Blog: More Apple Arcade – 10/09/19

Apple Arcade has been out for a few weeks now, and I’ve gotta say that I’ve really been enjoying my time with the service and its offerings.  You can check out my initial impressions of the service here, but right now let’s look at some of the other stuff I’ve been playing.


Down in Bermuda is a cute little puzzle game about a pilot who crash landed on a mysterious island.  You’re basically helping him get home by solving a series of puzzles and collecting various knickknacks that allow you to advance to the next island.

Each island is basically its own diorama that you’ll be rotating around to find different objects to tap on and collect.  The puzzles aren’t particularly hard or challenging, but the main obstacle is just hunting around for stuff you can interact with.

It isn’t the most robust game out there, and at the moment there are only 3 levels in the game.  But it had enough charm and style to keep me playing for the hour or two it took me to beat the included levels.  The level select screen also indicates that more levels would be added soon, so I’ve got that to look forward to.


Following in the puzzle game genre is Patterned.  In Patterned, you’re presented with several pictures comprised of, you guessed it, patterns that you need to reconstruct.  Each level starts with showing you the completed version of the image, then sucking all the color out of it, leaving a black and white representation of the pattern.

You have a bunch of puzzle pieces that you need to drag into the appropriate location on the pattern, where it will lock into place and regain its color.  It’s very simple and remarkably fun.

It isn’t without its flaws though.  Some of the patterns are so difficult to parse that you just end up dragging pieces all over the screen until it clicks into place.  Even more infuriating is the play space.  While the pattern fills the entire screen, you can only place pieces on about half of that.  Considering it’s a repeating pattern, it shouldn’t make much of a difference.  But when I can see exactly where a piece goes and can’t place it there because it’s not in the half of the screen I’m allowed to interact with, it can be pretty annoying.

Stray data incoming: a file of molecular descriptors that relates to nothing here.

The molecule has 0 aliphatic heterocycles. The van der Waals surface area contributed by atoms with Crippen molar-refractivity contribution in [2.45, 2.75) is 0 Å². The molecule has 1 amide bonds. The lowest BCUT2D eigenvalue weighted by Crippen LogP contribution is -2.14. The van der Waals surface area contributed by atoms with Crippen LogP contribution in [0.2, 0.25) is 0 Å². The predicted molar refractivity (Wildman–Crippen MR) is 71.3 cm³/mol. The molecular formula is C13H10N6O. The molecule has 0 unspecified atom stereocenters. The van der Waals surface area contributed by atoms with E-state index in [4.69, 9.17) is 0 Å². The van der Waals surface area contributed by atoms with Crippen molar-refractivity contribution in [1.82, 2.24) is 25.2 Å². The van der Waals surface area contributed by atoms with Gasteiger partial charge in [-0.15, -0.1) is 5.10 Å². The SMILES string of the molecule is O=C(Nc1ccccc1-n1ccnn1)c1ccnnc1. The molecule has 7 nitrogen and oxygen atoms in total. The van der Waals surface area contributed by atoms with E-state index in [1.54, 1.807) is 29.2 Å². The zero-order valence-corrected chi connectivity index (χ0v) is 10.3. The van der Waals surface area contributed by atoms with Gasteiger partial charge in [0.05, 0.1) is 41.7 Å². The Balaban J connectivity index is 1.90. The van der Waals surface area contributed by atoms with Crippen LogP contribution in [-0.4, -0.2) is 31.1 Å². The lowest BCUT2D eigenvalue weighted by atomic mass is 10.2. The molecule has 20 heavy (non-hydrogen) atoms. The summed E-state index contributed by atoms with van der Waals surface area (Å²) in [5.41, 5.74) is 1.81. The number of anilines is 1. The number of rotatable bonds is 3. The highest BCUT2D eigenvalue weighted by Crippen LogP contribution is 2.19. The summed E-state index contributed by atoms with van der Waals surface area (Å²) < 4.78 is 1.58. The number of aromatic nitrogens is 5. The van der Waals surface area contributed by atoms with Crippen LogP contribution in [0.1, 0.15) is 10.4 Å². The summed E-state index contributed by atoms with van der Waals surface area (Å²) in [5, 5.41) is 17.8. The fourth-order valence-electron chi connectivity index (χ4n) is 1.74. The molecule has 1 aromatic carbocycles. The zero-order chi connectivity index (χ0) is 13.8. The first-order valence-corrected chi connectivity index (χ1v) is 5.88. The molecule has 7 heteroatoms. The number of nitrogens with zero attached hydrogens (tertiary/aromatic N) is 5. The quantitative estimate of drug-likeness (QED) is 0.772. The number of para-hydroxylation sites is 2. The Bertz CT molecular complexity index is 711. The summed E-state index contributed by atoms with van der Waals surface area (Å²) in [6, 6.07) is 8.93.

That said, I did complete every level currently in the game because I have no self control.


I think Pilgrims is an adventure game, but I can’t be sure.  Sure it has all the trappings of an adventure game in terms of me collecting objects and using them on literally anything I can see, but it lacks that narrative drive of an adventure game.

Let me back up.  In Pilgrims, you play as a mustached man who wants to charter a boat down the river.  In order to do that however, he needs to get the captains bird back.  But before that he has to help literally everyone else in the land by doing things like, cooking them a hot meal, or kidnapping a priest you got drunk, or even making the princess realize that she totally can have a loving relationship with a dragon.

It’s all card based, but that’s more of a presentation element than a mechanical one.  You have cards for your various party members and items all of which can be combined at will.  For instance, I had an old lady and a burly man in my party alongside the card for a sword.  When I had the old lady use it, she couldn’t even lift it in an attempt to be threatening, whereas the burly man had no problem threatening people with a sword.

According to the description on the Apple Arcade page for this game, it’s suggested that you don’t play to beat the game, but rather just play around with it.  That means seeing what all the combinations of items and characters can do I suppose.  It’s a good approach when it comes to Pilgrims for sure, but I don’t know that I want to play it again just to see all the animations I missed out on.

I like Pilgrims a bunch, but I’m glad I played it on Apple Arcade as opposed to purchasing it on Steam for the $4.99 it’s listed at.  It isn’t a bad experience at all, just not one that I would’ve played unless it was on Apple Arcade.


I can’t really speak to where The Enchanted World goes because I admittedly haven’t played a lot of it.  But based on my limited time with the game, I’m cautiously optimistic about where it goes.

In The Enchanted World you play as a little witch with the power to move the earth, and hopefully more as time goes on, because as of right now it’s just an aesthetically pleasing slide puzzle game.  Which in all fairness, hasn’t been too difficult up to the point I’m at, but I have minimal tolerance for slide puzzles, and I could easily see myself deleting this game in a fit of rage.

That said, you tap and slide pieces of the ground around in an effort to make a path for your little witch to walk through and reach the next part of the level.  Presumably, there will be another slide puzzle there, but I sure hope something else pops up soon.

And that’s it really.  I beat Sayonara Wild Hearts which I wont get into here, but as time goes on, I continue to be happy with Apple Arcade as a service.  There aren’t really any bad games on the service, just ones that I know aren’t in my wheelhouse.

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